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16 Feb 2024
16% of a woman's life will be spent in poor health, due to growing healthspan gap, says Vitality Research Institute
By Kath Hudson
16% of a woman's life will be spent in poor health, due to growing healthspan gap, says Vitality Research Institute
The average woman will spend her end years in avoidable ill health caused by lifestyle choices made when younger
Photo: Shutterstock/Comeback Images
While life expectancy has increased, the extra years are often not spent in good health. Vitality Research Institute says healthy lifestyle choices earlier in life are key to changing these outcomes .

In the paper Maximising quality of life: A primer on healthspan and lifespan, the insurance company deep-dives into the challenge of people living longer, but in poorer health and details interventions which could make a difference. The report states that physical activity is foundational.

On average, in the UK, 16 per cent of a woman’s life and 13 per cent of a man’s life can now be expected to be spent in poor health.

Due to better healthcare treatment and technologies, life expectancy has grown by more than five years since 1990. Every second person in the UK can now expect to reach 84, compared to every fifth person in the 1980s.

However, healthy life expectancy – healthspan – hasn’t kept pace. Currently 7.3 million healthy years of life are lost in the UK each year.

This is adding to the NHS and social care bills, as well as leading to a loss of productivity in the workforce, especially as largely preventable chronic conditions, such as heart disease and diabetes, are becoming more prevalent.

Life expectancy between the most deprived and most affluent areas of the country currently differ by as much as 10 years, as a result of health literacy, access to healthcare and issues around cost.

Eating healthily is challenging on a low income. Research has shown that the most deprived areas of England have five times more fast-food outlets than the least deprived areas and less access to fresh food.

Wealthspan goes hand-in-hand with healthspan. This will become more of an issue going forward, with fewer workers supporting each retiree, people with insufficient funds saved for retirement, many having to retire earlier due to poor health and others living longer with a health condition.

Although the negative consequences of extended lifespan occur later in life with chronic diseases, the action to prevent them needs to happen decades earlier. The report stresses the importance of a healthy lifestyle: moderate alcohol intake; not smoking; eating five portions of fruit and vegetables a day; adhering to the WHO guidelines for exercise and sleeping seven to nine hours’ a night.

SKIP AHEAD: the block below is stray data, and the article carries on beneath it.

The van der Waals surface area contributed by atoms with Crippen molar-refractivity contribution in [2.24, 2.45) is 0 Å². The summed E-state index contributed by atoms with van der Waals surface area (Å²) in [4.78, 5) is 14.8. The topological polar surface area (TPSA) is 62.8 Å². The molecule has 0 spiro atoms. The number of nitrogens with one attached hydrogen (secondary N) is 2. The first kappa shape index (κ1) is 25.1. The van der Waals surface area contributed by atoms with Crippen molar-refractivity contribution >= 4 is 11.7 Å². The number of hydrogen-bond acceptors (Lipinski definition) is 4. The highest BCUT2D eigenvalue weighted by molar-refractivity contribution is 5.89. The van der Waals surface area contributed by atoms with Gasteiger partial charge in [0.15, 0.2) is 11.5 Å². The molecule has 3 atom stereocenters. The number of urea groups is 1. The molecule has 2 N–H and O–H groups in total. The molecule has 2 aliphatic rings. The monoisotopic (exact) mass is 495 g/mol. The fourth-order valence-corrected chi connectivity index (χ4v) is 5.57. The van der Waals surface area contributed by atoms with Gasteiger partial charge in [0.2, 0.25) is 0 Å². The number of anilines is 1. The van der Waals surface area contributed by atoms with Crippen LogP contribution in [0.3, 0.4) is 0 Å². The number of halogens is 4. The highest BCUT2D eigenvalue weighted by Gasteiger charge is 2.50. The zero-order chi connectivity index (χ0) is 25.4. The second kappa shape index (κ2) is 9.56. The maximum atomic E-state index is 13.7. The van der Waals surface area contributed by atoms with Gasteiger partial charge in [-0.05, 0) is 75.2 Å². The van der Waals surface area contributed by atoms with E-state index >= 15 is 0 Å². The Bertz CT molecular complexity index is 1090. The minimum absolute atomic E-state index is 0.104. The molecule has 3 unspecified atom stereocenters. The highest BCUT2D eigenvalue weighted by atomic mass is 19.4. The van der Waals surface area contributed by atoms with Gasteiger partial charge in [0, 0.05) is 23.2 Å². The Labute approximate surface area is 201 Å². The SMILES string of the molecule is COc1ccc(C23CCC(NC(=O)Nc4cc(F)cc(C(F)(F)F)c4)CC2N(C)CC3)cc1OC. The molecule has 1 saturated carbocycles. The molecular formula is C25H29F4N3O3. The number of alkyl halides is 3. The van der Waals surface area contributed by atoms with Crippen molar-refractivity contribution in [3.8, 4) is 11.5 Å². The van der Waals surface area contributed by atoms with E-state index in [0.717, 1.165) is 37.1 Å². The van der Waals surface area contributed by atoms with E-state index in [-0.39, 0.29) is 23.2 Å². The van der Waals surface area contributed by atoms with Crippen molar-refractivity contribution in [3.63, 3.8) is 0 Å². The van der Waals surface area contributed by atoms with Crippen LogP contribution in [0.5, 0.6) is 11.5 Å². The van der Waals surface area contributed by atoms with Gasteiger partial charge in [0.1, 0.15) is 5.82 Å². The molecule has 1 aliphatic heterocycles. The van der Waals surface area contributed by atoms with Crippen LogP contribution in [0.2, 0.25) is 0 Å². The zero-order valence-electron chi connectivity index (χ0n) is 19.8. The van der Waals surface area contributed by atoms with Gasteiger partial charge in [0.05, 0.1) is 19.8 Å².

Physical activity should form the core of a preventative healthcare strategy, not only because of the benefits which come from exercising, but also because it substantially reduces the risk of depression and brings about other positive changes in behaviour, including eating more fruit and vegetables, drinking less alcohol and improved sleep.

With 74 per cent of deaths globally attributable to chronic and non-communicable diseases, Vitality’s research suggests that around 37 per cent of the total disease burden (premature death and disability) could be prevented through healthier lifestyle choices and improved metabolic risk.

Although the report urges individuals to take responsibility for their health, it also calls for employers and the government to support them.

Globally, around US$8.5 trillion, or 10 per cent of global GDP, is invested in healthcare delivery, with less than 5 per cent of the spend applied towards prevention – including areas such as health information.

Since 2014, the UK has seen a reduction in spend, in real terms, on prevention. Existing healthcare strategies have been effective in reducing the severe consequences of disease, but less effective in preventing disease in the first place.

As an example of how this plays out, between 2000 and 2019 the number of years of life lost to cancer decreased by 15 per cent, but the number of years lived with cancer increased by 21 per cent.

The report is available here

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